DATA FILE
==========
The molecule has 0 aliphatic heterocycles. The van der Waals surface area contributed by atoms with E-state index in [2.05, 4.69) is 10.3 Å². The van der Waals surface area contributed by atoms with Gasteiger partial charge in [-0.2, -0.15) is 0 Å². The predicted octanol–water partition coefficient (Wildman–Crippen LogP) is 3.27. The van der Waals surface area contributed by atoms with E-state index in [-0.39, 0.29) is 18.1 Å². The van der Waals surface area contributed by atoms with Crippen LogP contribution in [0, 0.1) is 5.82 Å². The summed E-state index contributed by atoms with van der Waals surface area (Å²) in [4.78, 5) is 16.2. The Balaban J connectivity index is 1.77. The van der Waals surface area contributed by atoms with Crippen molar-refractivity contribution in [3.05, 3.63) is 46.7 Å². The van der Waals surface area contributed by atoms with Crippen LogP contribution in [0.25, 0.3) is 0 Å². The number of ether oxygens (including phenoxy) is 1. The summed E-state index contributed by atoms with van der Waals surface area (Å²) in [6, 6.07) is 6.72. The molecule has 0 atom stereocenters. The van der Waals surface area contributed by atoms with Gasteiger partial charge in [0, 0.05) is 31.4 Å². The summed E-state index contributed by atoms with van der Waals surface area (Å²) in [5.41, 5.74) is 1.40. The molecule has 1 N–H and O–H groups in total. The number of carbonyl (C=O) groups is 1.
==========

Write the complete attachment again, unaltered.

The molecule has 0 aliphatic heterocycles. The van der Waals surface area contributed by atoms with E-state index in [2.05, 4.69) is 10.3 Å². The van der Waals surface area contributed by atoms with Gasteiger partial charge in [-0.2, -0.15) is 0 Å². The predicted octanol–water partition coefficient (Wildman–Crippen LogP) is 3.27. The van der Waals surface area contributed by atoms with E-state index in [-0.39, 0.29) is 18.1 Å². The van der Waals surface area contributed by atoms with Crippen LogP contribution in [0, 0.1) is 5.82 Å². The summed E-state index contributed by atoms with van der Waals surface area (Å²) in [4.78, 5) is 16.2. The Balaban J connectivity index is 1.77. The van der Waals surface area contributed by atoms with Crippen molar-refractivity contribution in [3.05, 3.63) is 46.7 Å². The van der Waals surface area contributed by atoms with Crippen LogP contribution in [0.25, 0.3) is 0 Å². The number of ether oxygens (including phenoxy) is 1. The summed E-state index contributed by atoms with van der Waals surface area (Å²) in [6, 6.07) is 6.72. The molecule has 0 atom stereocenters. The van der Waals surface area contributed by atoms with Gasteiger partial charge in [0, 0.05) is 31.4 Å². The summed E-state index contributed by atoms with van der Waals surface area (Å²) in [5.41, 5.74) is 1.40. The molecule has 1 N–H and O–H groups in total. The number of carbonyl (C=O) groups is 1.